Redundant Rules Make Life Hard for Farmers
Washington--This week members of the House Agriculture and Natural Resources committees will be asking questions about rules on pesticide use, particularly when they deal with the Endangered Species Act. Tyler Wegmeyer, American Farm Bureau Federation regulatory specialist, says redundant rules make life hard for farmers, but don’t help preserve endangered species.
“We have three government agencies that are responsible for pesticide registrations to protect the endangered species and this process is broken,” Wegmeyer said. “It’s dysfunctional. It’s duplicative. It’s going to cost farmers money and it’s going to cost farmers the ability to put crop protectants on their products, which ultimately could increase food costs.”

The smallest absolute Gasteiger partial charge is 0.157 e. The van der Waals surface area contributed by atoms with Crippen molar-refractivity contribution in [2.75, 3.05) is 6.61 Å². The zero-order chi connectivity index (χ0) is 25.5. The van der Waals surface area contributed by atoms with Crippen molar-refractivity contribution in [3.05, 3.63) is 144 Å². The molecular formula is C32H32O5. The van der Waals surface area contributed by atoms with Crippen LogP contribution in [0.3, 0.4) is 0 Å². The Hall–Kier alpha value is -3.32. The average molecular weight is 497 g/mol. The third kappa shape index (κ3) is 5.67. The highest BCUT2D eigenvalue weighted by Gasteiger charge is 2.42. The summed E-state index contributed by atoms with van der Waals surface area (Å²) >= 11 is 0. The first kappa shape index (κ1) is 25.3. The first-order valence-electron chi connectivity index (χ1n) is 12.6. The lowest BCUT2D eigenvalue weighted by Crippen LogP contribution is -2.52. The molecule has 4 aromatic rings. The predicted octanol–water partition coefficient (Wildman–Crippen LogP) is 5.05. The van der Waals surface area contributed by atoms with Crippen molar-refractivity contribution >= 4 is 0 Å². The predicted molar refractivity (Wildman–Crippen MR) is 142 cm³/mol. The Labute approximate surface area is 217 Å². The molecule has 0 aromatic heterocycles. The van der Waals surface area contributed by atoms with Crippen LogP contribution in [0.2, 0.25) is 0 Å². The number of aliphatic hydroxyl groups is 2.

Wegmeyer said the Environmental Protection Agency already conducts thorough studies about potential impacts on humans and wildlife before registering any pesticide, and it’s a waste of taxpayer dollars to have the departments of Interior and Commerce do the same thing. And all the additional red tape causes problems for farmers.
“Farmers should not be unnecessarily handicapped in order to use a crop protection product that’s gone through the proper registration process. They are directly impacted if they can’t use that product when a weed infestation pops up or a disease pops up. They need to be able to use the product how it was registered to be used,” Wegmeyer said